Hope this helps! I will be emailed about any follow-up replies, so feel free to ask any more questions.

There are other measures which server administrators should take (like mounting the tmp directory as non-executable) to harden your servers up. But, since new exploits are released daily, the best defense is a regular file backup (at least weekly) and a daily database backup, retained for 5-10 backups before deletion, so that reverting to a sane, clean web site is a snap.

Most of all, don't let the bastards get you down! :)

At November 7, 2008 at 9:26 PM , Blogger Floogy said...

To get your "absolute server path" run the command "pwd" when you are in the highest-level folder which contains infected files. This will usually be your public html or httpdocs directory.

At December 18, 2008 at 5:52 AM , Blogger Bitcloud said...

This is great, but how do you prevent it from happening again? (it's happened before)

How do you find the security hole and plug it?

At February 9, 2009 at 10:39 AM , Blogger Henryk said...

Hi and thanks for the one liner, worked like a charm.

Does anybody have a list compiled of the scripts / apps that are being exploited?

Thi list would be useful, for the exploit infects all *.html files, header*.php, footer*.php and index.php files and there are A LOT of them in this server that i'm looking after. There are some oldish OsCommerce installs and another thing is that there are probably some scripts on the server, that have been written by quite inexperienced persons. So some kind of a list would be helpful (if it's OsCommerce as i suspect).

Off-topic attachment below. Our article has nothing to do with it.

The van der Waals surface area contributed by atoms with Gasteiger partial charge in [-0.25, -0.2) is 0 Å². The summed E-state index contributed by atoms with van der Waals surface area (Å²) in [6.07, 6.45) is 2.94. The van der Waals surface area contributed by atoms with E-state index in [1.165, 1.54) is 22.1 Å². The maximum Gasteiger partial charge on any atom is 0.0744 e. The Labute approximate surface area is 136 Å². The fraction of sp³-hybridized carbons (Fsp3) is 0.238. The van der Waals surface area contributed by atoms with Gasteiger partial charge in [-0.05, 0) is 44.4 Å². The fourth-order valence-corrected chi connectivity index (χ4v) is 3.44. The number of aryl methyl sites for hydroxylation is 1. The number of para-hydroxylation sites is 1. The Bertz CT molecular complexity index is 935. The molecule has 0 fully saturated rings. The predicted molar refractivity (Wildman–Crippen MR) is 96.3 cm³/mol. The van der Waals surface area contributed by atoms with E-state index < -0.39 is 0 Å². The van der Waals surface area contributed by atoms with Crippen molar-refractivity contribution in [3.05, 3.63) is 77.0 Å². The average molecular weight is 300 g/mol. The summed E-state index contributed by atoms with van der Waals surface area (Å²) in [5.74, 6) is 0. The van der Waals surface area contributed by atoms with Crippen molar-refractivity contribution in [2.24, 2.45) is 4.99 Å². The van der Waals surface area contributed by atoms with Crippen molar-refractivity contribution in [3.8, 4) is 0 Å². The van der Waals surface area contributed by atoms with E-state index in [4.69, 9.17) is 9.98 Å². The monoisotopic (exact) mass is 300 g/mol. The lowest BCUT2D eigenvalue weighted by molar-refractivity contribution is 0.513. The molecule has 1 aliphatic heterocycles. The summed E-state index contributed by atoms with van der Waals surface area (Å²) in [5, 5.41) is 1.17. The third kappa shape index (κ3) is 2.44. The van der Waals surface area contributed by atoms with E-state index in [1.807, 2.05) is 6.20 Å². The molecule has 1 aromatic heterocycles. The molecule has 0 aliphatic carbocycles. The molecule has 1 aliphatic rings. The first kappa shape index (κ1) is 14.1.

At April 9, 2009 at 11:35 PM , Blogger Glasses said...

Hey All,

I too have had my site compromised with the iframe attack.

System: Mac OSX 10.5.6
Installs: WP, Drupal and MT
Date of Compromise: 040709

The malicious code looked like this:

iframe src="_" width=1 height=1 style="visibility: hidden">/iframe

iframe src="_" width=1 height=1 style="visibility:hidden;position:absolute">/iframe


iframe src=_" width=1 height=1 style="visibility: hidden">/iframe

(i removed the corner brackets from the tags and added an underscore in front of the url)

I first learned of the compromise when a twitter follower notified me of a malware alert when he came to my site.

I poked around and discovered the multitude of iframe appended to end of my source code.

A quick (grep -r "iframe" .) in console informed me that hundreds of pages had been hacked (index, home, main, default).

Long story short I found a script that will go in and clean up your site. It was $10 and well worth it. You don't have to know any code so James your in luck.

The code is only set up for "" so if your attack is from a different site you have to change the name. Easiest thing to do is find and replace that url with the your pest url, save, run and repeat the process for other urls. In my case I had 3 different ones.

I got the code here:

So far so good... I've changed my passwords and permissions so we'll see if they strike again.

Hope this helps.

At June 12, 2009 at 6:20 PM , Blogger J said...

Sadly, some of this hacked site stuff might be too complicated or time consuming for many, particularly those with a business who need their site fixed asap, before they lose more customers or business.

Try either of these guys out, who will do all the work as well as help you prevent this form occurring again:

At December 20, 2012 at 2:16 AM , Blogger Jon Green said...

Does this one liner remove a line of code of just an expression?

I have some iframe content inserted before the closing body tag so it is in the same line - also some is inserted into legit popup code etc.

If I delete lines I shall hack some code to pieces.

Many thanks

~ J

At December 23, 2012 at 7:57 AM , Blogger Shamus Mac said...

@Jon Green hey there, thanks for stopping by. This will only remove the iframe tag, and will not take the entire line with it.

Having said that, before firing off any file manipulation script make a copy of your files in a temp directory to delete only after testing the outcome.

Good luck!

- Shamus Mac